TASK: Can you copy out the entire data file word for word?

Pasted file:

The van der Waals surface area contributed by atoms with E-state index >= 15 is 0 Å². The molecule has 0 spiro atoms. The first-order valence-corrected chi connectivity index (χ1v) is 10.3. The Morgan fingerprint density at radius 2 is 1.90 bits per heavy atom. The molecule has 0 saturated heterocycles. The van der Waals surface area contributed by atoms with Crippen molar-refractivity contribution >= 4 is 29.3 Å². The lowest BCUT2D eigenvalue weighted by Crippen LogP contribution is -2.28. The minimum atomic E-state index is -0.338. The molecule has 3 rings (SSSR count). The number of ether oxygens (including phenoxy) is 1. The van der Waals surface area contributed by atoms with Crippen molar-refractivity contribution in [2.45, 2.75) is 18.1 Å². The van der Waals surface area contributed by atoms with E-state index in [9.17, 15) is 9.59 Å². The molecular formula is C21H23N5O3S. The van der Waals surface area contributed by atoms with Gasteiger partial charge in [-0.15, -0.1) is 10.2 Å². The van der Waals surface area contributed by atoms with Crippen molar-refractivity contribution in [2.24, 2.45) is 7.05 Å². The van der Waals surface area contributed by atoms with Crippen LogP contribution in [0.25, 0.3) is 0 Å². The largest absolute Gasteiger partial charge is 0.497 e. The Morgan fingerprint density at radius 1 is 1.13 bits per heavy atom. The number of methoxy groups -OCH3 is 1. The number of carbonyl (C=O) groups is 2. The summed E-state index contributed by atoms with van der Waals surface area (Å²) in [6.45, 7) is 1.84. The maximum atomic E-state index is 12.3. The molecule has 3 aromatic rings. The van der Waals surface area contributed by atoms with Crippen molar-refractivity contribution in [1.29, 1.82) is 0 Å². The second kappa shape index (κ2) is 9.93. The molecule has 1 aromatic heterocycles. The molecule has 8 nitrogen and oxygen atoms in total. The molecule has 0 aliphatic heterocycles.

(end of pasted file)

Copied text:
The van der Waals surface area contributed by atoms with E-state index >= 15 is 0 Å². The molecule has 0 spiro atoms. The first-order valence-corrected chi connectivity index (χ1v) is 10.3. The Morgan fingerprint density at radius 2 is 1.90 bits per heavy atom. The molecule has 0 saturated heterocycles. The van der Waals surface area contributed by atoms with Crippen molar-refractivity contribution >= 4 is 29.3 Å². The lowest BCUT2D eigenvalue weighted by Crippen LogP contribution is -2.28. The minimum atomic E-state index is -0.338. The molecule has 3 rings (SSSR count). The number of ether oxygens (including phenoxy) is 1. The van der Waals surface area contributed by atoms with Crippen molar-refractivity contribution in [2.45, 2.75) is 18.1 Å². The van der Waals surface area contributed by atoms with E-state index in [9.17, 15) is 9.59 Å². The molecular formula is C21H23N5O3S. The van der Waals surface area contributed by atoms with Gasteiger partial charge in [-0.15, -0.1) is 10.2 Å². The van der Waals surface area contributed by atoms with Crippen molar-refractivity contribution in [2.24, 2.45) is 7.05 Å². The van der Waals surface area contributed by atoms with Crippen LogP contribution in [0.25, 0.3) is 0 Å². The largest absolute Gasteiger partial charge is 0.497 e. The Morgan fingerprint density at radius 1 is 1.13 bits per heavy atom. The number of methoxy groups -OCH3 is 1. The number of carbonyl (C=O) groups is 2. The summed E-state index contributed by atoms with van der Waals surface area (Å²) in [6.45, 7) is 1.84. The maximum atomic E-state index is 12.3. The molecule has 3 aromatic rings. The van der Waals surface area contributed by atoms with Crippen molar-refractivity contribution in [1.29, 1.82) is 0 Å². The second kappa shape index (κ2) is 9.93. The molecule has 1 aromatic heterocycles. The molecule has 8 nitrogen and oxygen atoms in total. The molecule has 0 aliphatic heterocycles.